If you thought that Mark Zuckerberg has had a drastic change of heart regarding our private data after facing Congress, well…think again.
Even more, the next move Facebook is planning to make is the most intrusive one yet…and frightening at the same time.
While at an annual conference about the role technology plays in our society at Harvard University, Facebook CEO revealed, among others, how he plans to read the minds of future users.
He did this in a blatantly manner that absolves him of all decisional guilt, because users will allegedly share their thoughts voluntarily.
How will this happen? Obviously through technology.
To be more precise, Facebook is researching a device that will let users connect and interact in an augmented reality environment by using only their thoughts.
This novel brain-computer interface that Facebook is actively researching will allow people to do specific actions without having to type or even speak. Everything will be coordinated in total silence by the brain.
In theory, this doesn’t sound bad at all for the sake of convenience and for gaining some extra time.
It won’t involve a chip implant either, because Zuckerberg knows that “if you’re actually trying to build things that everyone is going to use, you’re going to want to focus on the nonintrusive things.”
Even if this means that no one will seek to drill a hole in your brain, it still has extremely intrusive repercussions, since someone will have access to your inner thoughts, the only place that still remains private…for now.
And since we’re talking about Facebook, it means that all that data will fall into the hands of big corporations and, of course, our ever-faithful government.
This sneaky device will resemble a shower cap, as Zuckerberg described, and will encompass the brain in an attempt to reveal links between specific thoughts and various other brain processes.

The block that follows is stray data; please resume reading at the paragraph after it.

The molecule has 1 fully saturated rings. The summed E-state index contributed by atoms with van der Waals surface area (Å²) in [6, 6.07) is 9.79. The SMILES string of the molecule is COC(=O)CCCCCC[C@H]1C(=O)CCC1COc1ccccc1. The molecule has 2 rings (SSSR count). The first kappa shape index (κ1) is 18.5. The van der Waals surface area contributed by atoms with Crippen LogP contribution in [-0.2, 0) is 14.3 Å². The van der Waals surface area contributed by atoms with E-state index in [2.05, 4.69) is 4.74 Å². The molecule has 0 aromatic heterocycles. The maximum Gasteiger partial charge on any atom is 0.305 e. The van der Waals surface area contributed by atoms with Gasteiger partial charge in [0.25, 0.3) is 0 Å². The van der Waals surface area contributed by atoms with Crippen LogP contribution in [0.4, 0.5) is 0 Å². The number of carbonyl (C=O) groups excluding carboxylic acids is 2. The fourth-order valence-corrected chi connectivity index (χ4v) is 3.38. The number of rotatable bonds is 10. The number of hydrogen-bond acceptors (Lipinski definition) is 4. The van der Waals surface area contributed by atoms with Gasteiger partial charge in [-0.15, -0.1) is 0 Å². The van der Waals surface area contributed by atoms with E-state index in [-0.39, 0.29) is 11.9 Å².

The device will be interconnected to the Oculus VR (also a Facebook brand), and will complement its functions.
The technology has already gained ground, with researchers being able to decipher when somebody is thinking of a lion or a gazelle, for example.
Although eavesdropping on one’s thoughts may sound like the beginning of a totalitarian regime, in reality, Zuckerberg is only trying to carry on with his mission of connecting people worldwide for fun and profit.
As a matter of fact, Facebook already follows you all day through the GPS in your mobile device, and knows all the actions you make on the internet using the code embedded in your browser.
If nothing went bad until now, what could go wrong once they get inside your head, right?
With world government’s attempt to interconnect every electronic device into a smart city grid where every bit of information is shared, it seems only logical to include the missing link into this equation, namely the human brain.
And this will be accomplished soon enough once this ‘breakthrough’ technology is perfected and will enter the mainstream.
It will first take the form of glasses that augment your physical reality, and then ramify into products like these seemingly harmless, yet extremely intrusive brain-meshes.
We still have until the end of this year until augmented reality devices will enter the mainstream.
Until then, you might also want to know that Zuckerberg will also create its own Facebook Supreme Court – an external entity responsible with filtering the inappropriate content that goes on the social platform.
This will lift much of the decision-making pressure on Zuckerberg’s shoulders, since he won’t be “able to make a decision that overturns what they say.”
As he openly admitted in front of the Harvard audience, “I would not want so many decisions about content to be concentrated with any individual.”
With this being said, Facebook’s CEO will have less responsibility and more time to sit back and enjoy the extremely intrusive fruits of his labour.
Hopefully for us, in the wake of emergent technologies, more libertarian social platforms will come to light and people will migrate towards them after they understand what Facebook is doing.
For now, we can only lay in hideout and practice our day-to-day living without interacting so much on social media.
After all, trekking the wild or building a shelter in the middle of nature is exponentially more fun than hanging out with virtual buddies who, by the way, could be experimental bots designed to get a better understanding of you.